September 29, 2013 Ordinary Time 26

Amos 6, 1,4-7 + Psalm 146 + 1 Timothy 6, 11-16 + Luke 16, 19-31

There is only one way for you and me to hear this parable. We are not Abraham. We are not Lazarus or the Rich Man. They are dead. We are not necessarily the Pharisees either. We are this rich man’s brothers, and according to Abraham who speaks with great authority, we have Moses and the Prophets. There will be no other signs and no wonders to teach us, just the Word of God.

This story, unique to Luke’s Gospel is probably not a parable because one of the characters has a name (which never happens in a parable): and what a name it is! “Lazarus” meaning, “God is my helper.” The rich man has no name inviting us into the story, into the character, into his experience. He is really something, and in spite of how his life has ended and where he is, he just doesn’t seem to get it. Look at his behavior and how he talks. He speaks to Abraham as though Abraham is his peer, and in spite of his situation, he thinks Lazarus is his servant. He wants Abraham to send Lazarus first to serve him with a drink of water, and then when Abraham refuses, he comes back again with the preposterous proposal that Lazarus should leave his comfortable place and go to those brothers who still remain behind. This guy just doesn’t get it at all. This story turns on the people who do not get it, and as the Word of God, it speaks to those who have Moses and the Prophets (The Word of God) with the hope that we will get it.

This story invites us to see what wealth looks like and what poverty looks like, and it invites us to look deeper and to look within. The rich man is described by externals, his dress and his food. It’s all shallow. He is only what he looks like and how he dines. There is nothing more to him; no depth, no soul, no compassion, no ability to see beyond the gate of his comfortable house. He cannot see a future and where this will all lead. The great chasm is already there in his blindness. Lazarus on the other hand has something the rich man lacks, an identity, a name that reveals his soul, the depth of his life in his relationship to God. The rich man has no relationships at all outside of his brothers who we can assume have been dining with him walking in and out of that gate oblivious of Lazarus. The rich man is not condemned because he is rich. He ends up in torment because he thought it was all his. Lazarus is not in blessed comfort because he was poor. He is rests in blessed comfort because he never forgot that God was his helper.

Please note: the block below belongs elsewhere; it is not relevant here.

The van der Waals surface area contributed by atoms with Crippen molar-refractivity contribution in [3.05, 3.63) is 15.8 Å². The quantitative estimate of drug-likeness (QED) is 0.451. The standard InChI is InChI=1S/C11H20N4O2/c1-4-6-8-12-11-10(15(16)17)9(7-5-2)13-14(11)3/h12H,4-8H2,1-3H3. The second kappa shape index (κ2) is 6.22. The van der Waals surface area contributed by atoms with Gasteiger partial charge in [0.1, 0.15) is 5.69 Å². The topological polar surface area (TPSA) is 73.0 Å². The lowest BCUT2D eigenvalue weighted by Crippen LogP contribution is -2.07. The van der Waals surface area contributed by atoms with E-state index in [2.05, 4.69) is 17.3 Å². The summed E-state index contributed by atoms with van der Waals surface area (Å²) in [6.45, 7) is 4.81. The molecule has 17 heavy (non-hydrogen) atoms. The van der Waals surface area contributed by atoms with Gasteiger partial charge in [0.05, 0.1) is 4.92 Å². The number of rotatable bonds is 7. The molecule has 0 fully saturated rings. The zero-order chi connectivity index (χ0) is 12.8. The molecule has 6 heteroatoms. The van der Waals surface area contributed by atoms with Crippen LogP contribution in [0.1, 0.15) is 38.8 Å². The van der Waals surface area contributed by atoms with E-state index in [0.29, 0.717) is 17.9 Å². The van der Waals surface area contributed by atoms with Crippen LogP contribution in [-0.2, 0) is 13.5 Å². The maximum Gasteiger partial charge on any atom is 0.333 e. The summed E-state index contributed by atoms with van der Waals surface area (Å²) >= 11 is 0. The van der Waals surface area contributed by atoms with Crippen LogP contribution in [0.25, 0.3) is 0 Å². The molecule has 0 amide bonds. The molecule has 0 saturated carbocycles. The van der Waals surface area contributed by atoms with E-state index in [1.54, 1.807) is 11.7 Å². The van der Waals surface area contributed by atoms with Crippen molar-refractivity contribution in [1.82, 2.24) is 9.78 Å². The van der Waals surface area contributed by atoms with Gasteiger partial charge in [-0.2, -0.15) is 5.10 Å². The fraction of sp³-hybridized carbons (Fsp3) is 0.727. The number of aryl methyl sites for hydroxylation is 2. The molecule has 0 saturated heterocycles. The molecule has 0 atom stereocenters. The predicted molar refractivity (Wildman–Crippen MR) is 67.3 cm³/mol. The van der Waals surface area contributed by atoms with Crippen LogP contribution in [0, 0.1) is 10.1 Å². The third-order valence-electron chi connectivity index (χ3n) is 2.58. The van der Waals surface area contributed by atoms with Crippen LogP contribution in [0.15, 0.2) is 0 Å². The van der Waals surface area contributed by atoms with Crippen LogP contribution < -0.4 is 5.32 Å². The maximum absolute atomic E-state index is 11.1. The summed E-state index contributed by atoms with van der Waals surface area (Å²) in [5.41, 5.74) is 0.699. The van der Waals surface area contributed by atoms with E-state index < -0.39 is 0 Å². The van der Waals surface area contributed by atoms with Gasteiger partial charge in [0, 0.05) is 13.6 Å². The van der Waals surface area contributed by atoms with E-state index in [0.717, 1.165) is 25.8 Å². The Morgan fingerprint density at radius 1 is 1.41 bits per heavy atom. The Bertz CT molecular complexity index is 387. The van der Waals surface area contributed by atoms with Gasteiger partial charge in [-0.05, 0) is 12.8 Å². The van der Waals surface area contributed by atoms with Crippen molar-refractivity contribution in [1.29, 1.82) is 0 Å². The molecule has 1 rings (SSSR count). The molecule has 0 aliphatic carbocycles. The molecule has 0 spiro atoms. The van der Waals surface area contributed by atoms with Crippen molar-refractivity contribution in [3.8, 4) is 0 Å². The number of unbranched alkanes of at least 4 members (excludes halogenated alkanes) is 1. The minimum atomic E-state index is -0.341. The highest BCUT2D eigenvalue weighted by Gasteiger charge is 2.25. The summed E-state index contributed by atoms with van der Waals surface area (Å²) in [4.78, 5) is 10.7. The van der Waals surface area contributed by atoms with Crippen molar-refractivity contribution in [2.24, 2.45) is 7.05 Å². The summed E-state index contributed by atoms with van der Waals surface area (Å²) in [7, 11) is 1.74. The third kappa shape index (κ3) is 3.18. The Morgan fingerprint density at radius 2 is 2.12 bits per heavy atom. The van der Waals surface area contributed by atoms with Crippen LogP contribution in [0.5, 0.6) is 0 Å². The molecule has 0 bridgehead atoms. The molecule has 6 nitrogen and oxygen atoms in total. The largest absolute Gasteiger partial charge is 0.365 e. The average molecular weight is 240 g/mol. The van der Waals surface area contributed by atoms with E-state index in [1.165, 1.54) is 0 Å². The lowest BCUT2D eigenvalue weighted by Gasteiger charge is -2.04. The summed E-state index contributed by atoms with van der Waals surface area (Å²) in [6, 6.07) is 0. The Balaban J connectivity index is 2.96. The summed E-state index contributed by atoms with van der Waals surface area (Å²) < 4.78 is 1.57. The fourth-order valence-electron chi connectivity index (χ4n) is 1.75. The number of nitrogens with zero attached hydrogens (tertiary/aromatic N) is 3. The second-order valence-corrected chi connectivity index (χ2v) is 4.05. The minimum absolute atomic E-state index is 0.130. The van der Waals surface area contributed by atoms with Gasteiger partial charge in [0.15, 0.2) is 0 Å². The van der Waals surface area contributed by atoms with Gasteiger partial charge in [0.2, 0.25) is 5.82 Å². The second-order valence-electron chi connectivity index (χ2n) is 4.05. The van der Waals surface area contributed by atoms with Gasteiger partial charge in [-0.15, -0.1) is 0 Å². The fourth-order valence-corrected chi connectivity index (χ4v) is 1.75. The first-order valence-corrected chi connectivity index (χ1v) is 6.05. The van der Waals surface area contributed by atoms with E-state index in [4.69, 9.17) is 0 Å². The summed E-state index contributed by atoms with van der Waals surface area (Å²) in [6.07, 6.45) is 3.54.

Wealth then consists of fine things and plenty to eat, but it does not seem to make one “Blessed” like Lazarus or provide what Lazarus has,  “comfort.” In fact, luxury has little to do with long-term happiness, and  it is no substitute for blessed comfort.

I find it fascinating that when Abraham talks to the rich man, his address is in the passive voice grammatically, but the rich man doesn’t get that either. “You received…” says Abraham, not you earned or you deserved Abraham simply says, “you received.” I think that one of the things the rich man received was Lazarus, but he didn’t get that either. The rich man’s wants keep him from being attentive to what others need.

I want and I need to hear this story as if I am one of this man’s brothers. There is no other way for it to bring life and hope to this world. I want and need to hear this story now because this nation of which I am a part is eating itself to death and living in luxury with Lazarus at the gate. It makes me think of the people just a little ways away on an island called, Haiti. Is at our door step, brothers and sisters, the poorest nation on the earth. I want to hear this story now so that I never think that I earned anything and always remember that everything I have is a gift that I have received.

I want to remember the ancient wisdom of John Chrysostom who said this in a sermon hundreds of years ago: “Remember this without fail, that not to share our wealth with the poor is theft from the poor and deprivation of their means of life. We do not possess our own wealth, but theirs.” ……..and speaking about us, Abraham said: “If they will not listen to Moses and the prophets, neither will they be persuaded if someone should rise from the dead.”

Father Tom Boyer